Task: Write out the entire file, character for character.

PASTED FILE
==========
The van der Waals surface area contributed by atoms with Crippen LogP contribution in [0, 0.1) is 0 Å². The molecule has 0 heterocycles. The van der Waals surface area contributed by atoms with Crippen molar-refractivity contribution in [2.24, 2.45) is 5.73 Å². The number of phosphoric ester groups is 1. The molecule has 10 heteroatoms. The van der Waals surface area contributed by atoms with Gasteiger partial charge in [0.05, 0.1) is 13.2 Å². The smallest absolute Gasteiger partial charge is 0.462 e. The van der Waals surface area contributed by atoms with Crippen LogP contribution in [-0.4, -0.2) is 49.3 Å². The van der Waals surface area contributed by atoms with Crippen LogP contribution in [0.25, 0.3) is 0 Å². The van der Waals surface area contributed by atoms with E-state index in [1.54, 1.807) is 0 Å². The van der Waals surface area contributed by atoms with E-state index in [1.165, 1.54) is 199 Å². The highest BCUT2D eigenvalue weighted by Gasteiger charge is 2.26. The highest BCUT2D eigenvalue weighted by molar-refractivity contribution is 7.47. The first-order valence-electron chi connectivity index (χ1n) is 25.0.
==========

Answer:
The van der Waals surface area contributed by atoms with Crippen LogP contribution in [0, 0.1) is 0 Å². The molecule has 0 heterocycles. The van der Waals surface area contributed by atoms with Crippen molar-refractivity contribution in [2.24, 2.45) is 5.73 Å². The number of phosphoric ester groups is 1. The molecule has 10 heteroatoms. The van der Waals surface area contributed by atoms with Gasteiger partial charge in [0.05, 0.1) is 13.2 Å². The smallest absolute Gasteiger partial charge is 0.462 e. The van der Waals surface area contributed by atoms with Crippen LogP contribution in [-0.4, -0.2) is 49.3 Å². The van der Waals surface area contributed by atoms with Crippen LogP contribution in [0.25, 0.3) is 0 Å². The van der Waals surface area contributed by atoms with E-state index in [1.54, 1.807) is 0 Å². The van der Waals surface area contributed by atoms with E-state index in [1.165, 1.54) is 199 Å². The highest BCUT2D eigenvalue weighted by Gasteiger charge is 2.26. The highest BCUT2D eigenvalue weighted by molar-refractivity contribution is 7.47. The first-order valence-electron chi connectivity index (χ1n) is 25.0.